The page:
Thanks for reading today, everyone. Let me know your thoughts on living simply and how the Primal Blueprint illuminates or contributes to that motivation. Have a great end to the week.

You want comments? We got comments:

Imagine you’re George Clooney. Take a moment to admire your grooming and wit. Okay, now imagine someone walks up to you and asks, “What’s your name?” You say, “I’m George Clooney.” Or maybe you say, “I’m the Clooninator!” You don’t say “I’m George of George Clooney Sells Movies Blog” and you certainly don’t say, “I’m Clooney Weight Loss Plan”. So while spam is technically meat, it ain’t anywhere near Primal. Please nickname yourself something your friends would call you.

  1. I find my own OCD tendencies are my greatest enemy. There is always work too but there is only so much one can do when you haven’t won the lottery.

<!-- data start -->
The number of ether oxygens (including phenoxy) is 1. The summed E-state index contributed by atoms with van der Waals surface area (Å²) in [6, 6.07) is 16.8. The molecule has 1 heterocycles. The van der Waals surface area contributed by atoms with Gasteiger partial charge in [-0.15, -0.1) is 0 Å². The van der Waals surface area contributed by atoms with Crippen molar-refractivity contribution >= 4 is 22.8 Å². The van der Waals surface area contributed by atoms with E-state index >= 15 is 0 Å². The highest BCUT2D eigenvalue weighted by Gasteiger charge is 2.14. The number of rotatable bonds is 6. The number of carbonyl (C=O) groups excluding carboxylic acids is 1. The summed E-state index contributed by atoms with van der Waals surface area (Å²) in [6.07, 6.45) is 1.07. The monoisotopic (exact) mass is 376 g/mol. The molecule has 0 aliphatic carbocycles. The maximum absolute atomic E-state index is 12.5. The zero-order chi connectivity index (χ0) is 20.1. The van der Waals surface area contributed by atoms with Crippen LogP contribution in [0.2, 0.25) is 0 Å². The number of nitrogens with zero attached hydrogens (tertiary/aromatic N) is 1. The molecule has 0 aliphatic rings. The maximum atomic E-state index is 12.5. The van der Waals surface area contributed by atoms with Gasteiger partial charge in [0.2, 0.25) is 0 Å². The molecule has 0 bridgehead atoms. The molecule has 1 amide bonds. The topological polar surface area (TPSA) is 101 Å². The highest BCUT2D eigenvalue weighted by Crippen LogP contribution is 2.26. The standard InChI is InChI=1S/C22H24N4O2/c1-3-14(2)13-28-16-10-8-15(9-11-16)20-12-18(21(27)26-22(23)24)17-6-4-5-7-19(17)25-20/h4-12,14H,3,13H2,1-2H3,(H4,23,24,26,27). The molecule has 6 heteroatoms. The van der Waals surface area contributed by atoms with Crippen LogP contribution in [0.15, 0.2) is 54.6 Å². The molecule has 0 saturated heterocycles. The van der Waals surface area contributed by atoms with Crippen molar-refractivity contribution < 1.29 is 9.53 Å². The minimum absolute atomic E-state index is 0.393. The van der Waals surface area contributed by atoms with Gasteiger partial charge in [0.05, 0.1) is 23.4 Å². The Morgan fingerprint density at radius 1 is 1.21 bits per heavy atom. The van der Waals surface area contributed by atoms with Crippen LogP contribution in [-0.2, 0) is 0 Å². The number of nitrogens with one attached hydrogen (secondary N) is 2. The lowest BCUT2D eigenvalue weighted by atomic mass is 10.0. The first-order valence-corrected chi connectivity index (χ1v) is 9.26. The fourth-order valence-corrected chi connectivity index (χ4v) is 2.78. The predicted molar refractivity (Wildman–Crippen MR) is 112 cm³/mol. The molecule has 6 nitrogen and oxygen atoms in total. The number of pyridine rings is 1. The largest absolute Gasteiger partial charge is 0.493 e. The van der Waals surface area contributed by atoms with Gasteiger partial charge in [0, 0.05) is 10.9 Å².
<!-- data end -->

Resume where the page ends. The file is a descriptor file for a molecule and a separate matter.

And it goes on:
Groktimus Primal wrote on March 14th, 2013
  2. Thanks Mark, I love it when you stop me in the middle of a busy day with something that makes me think about the bigger picture :-)

    Primal V wrote on March 14th, 2013
    • Exactly… hard to get back in the rat race after reading a great article like this… just want to go home…

      bjjcaveman wrote on March 14th, 2013
  3. Great insights.

    I think this speaks to the power of producing instead of consuming.

    I read another blog post today, challenging readers to try ONLY producing for 30 days – absolutely no consuming. Imagine the possibilities capable if you were to take on a challenge like this.